- An app that allows people in China to use Facebook, Google, and other foreign platforms — which are blocked in the Communist nation — has disappeared from app stores, according to CNBC.
- The Tuber app, backed by a subsidiary of China-based Qihoo 360, launched last week, including on Apple and Huawei’s app stores. It is now reportedly unavailable on both.
- China has a track record of censoring the internet for its citizens, restricting the kind of content they are able to access through websites and other services.
- Internet users in China have been able to skirt the nation’s “Great Firewall” of banned websites by using virtual private networks, or VPNs.
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An app designed to allow people in China to use Facebook, Google, Twitter, and other foreign platforms— which are blocked by the government — has disappeared from app stores shortly after launching, CNBC reported Monday.
The Tuber app allows online Chinese users to skirt the nation’s “Great Firewall,” an internet ban that blocks many popular US apps in the Communist country. The get-around was short-lived — it launched last week, and after a journalist with the state-backed publication Global Times tweeted about it, Tuber reportedly disappeared from the Huawei app store. The app, which is backed by a subsidiary of the Chinese cybersecurity firm Qihoo 360, is also now unavailable on Apple’s App Store, according to CNBC. Qihoo 360 did not immediately respond to Business Insider’s request for comment.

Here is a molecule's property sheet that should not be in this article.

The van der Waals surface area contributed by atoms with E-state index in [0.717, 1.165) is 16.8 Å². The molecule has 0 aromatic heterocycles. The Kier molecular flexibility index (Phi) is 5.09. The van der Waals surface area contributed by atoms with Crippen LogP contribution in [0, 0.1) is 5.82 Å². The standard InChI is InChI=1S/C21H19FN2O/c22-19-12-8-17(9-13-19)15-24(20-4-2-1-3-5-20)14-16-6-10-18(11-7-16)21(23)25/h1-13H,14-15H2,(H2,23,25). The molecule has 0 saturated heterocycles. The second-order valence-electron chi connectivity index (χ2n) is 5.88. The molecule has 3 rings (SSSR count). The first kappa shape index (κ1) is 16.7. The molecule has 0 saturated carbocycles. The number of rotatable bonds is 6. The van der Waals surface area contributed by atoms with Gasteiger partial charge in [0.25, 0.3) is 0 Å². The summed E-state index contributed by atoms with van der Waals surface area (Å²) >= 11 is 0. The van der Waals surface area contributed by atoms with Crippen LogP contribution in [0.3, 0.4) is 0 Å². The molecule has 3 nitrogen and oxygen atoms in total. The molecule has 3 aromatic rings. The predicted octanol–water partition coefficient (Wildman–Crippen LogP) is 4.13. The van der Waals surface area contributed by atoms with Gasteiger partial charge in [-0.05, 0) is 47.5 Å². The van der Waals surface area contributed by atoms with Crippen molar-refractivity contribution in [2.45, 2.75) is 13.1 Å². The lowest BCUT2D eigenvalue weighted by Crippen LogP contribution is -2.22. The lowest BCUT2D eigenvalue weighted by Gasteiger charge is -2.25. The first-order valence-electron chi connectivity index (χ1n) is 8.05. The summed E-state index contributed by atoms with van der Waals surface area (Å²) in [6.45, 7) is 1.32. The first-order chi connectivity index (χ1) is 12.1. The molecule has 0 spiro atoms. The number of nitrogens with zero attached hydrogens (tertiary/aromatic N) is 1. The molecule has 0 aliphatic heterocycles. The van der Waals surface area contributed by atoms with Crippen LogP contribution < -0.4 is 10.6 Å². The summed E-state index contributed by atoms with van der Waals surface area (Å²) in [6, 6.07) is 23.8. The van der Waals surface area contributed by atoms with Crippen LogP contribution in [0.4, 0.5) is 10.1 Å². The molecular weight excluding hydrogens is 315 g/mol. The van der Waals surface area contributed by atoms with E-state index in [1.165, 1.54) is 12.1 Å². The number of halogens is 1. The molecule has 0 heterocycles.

China has a long history of censoring the internet, strictly regulating the kinds of websites and services users can access. Its “Great Firewall” bans a slew of US tech firms from being able to reach millions of users in the Eastern nation, but some have been able to get around it by using virtual private networks, or VPNs.
The Tuber app allowed residents to access banned websites without the need for VPNs. However, a test of the app from TechCrunch revealed it was still somewhat censored, with politically sensitive terms such as “Tiananmen” showing no results. The outlet also found that Chinese citizens were required to provide a phone number to use the Tuber app, meaning their identity could be potentially shared with officials.
News of Tuber’s disappearance from app stores comes as tensions continue to grow heated between the US and China. The Trump administration has cracked down on Chinese apps and services, with the president’s attempts to ban the popular video-sharing app TikTok — owned by Beijing-based ByteDance — being a prime example. President Trump has also sought to ban the popular Tencent-owned social app WeChat.
Federal judges in late September temporarily blocked Trump’s attempts to ban both TikTok and WeChat, but their futures in the US remain uncertain. A hearing is slated for November 4, when a federal judge will decide whether or not to allow the administration to ban transactions with TikTok. TikTok is still in negotiations with Oracle for a potential sale of its US operations, a deal that will need the approval of US regulators.